Under the standard monitoring approach, operators will have to inspect larger sites and those with failure-prone equipment four times per year using handheld gas-imaging cameras. Smaller sites that are less prone to leaks must be visually inspected four times per year. Wells must be monitored until they are properly closed and plugged, helping to prevent orphan wells. 

Operators choosing to use advanced technologies will have to survey their sites between four and 12 times per year, depending on the sensitivity of the technology.  Continuous monitors can be used too, with follow up action required when elevated emissions are detected.  

All technologies must be reviewed and approved by EPA before they can be deployed in the field — a process that stakeholders should continue to track. Incorporating operator feedback, EPA is also providing flexibility to use a suite of approaches at the greatest frequency associated with those various approaches. The final standards also require operators to scan their entire sites to ensure everything is functioning properly. Stakeholders, including technology providers, have strongly supported the alternative monitoring program. 

Eliminating emissions from polluting equipment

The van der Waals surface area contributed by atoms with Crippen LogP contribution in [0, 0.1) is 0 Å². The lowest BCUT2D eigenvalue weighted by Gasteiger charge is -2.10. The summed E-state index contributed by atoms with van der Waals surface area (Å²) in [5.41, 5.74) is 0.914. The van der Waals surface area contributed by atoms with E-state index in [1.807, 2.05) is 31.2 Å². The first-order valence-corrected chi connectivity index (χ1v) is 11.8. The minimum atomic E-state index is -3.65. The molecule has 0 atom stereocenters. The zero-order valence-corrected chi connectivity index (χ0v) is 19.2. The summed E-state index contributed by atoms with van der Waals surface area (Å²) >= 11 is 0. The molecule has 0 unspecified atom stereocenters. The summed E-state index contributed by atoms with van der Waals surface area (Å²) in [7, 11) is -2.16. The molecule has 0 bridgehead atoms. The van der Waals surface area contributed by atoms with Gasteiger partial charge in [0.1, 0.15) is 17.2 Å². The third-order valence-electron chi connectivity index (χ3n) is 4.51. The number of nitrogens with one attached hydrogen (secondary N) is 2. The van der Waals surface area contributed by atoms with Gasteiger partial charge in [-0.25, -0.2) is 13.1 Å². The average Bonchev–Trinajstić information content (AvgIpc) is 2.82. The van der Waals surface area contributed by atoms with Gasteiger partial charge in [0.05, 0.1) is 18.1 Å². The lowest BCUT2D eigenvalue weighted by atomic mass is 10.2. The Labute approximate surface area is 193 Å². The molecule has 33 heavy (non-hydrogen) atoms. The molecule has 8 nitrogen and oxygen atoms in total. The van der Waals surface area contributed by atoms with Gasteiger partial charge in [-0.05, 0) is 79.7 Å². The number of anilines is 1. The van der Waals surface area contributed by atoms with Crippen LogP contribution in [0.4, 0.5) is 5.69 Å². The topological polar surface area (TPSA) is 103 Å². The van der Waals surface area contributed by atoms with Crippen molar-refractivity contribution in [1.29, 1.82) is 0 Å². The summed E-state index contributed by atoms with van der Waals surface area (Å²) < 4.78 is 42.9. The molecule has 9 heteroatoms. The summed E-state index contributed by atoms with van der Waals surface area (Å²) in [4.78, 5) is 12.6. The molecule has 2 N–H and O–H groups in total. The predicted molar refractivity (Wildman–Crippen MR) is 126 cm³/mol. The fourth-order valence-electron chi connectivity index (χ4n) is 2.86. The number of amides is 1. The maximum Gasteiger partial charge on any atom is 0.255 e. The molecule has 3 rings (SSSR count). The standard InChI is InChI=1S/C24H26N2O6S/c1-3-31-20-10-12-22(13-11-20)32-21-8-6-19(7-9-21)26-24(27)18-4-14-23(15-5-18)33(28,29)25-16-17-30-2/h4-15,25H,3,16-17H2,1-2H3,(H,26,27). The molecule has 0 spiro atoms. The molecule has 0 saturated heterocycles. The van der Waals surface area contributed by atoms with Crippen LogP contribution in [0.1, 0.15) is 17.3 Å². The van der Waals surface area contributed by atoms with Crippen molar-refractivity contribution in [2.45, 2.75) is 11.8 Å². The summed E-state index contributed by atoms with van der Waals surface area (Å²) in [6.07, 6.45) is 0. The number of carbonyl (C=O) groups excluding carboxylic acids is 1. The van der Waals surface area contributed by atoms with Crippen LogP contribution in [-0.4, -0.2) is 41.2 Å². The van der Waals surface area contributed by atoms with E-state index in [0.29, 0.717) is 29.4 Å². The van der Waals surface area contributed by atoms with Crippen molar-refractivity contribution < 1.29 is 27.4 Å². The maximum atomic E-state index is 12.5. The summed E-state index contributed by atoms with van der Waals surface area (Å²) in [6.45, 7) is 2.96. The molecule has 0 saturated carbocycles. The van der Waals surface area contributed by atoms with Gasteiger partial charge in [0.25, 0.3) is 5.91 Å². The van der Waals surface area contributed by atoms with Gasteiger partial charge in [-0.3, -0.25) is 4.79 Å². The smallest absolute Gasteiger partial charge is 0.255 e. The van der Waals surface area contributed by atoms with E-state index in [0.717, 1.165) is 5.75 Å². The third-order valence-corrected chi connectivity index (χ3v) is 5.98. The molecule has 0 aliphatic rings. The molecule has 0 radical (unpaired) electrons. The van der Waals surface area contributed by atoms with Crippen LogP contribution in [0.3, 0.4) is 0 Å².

EPA finalized a requirement to eliminate emissions from process controllers, the second largest source of emissions in the oil and gas supply chain. EPA requires all new and existing controllers to emit zero methane and VOC emissions (with a narrow exemption for sites in Alaska without electricity). In recent years, operators like EQT, the nation’s largest gas producer, have successfully transitioned to zero-emitting controllers. EPA estimates this standard will reduce 29 million tons of methane from oil and gas operations in the coming years, amounting to 50% of the reductions that are expected from the rule. Operators will have a year to ensure all newly installed controllers comply, and a longer phase-in period to replace existing controllers. EPA has also finalized a zero-emission standard for pumps and has included requirements to cut emissions from other polluting equipment like tanks and compressors. 

Strengthened action to eliminate pollution from routine flaring 

EPA’s final rule tightens requirements to cut pollution from routine flaring — burning off unwanted gas — at oil wells.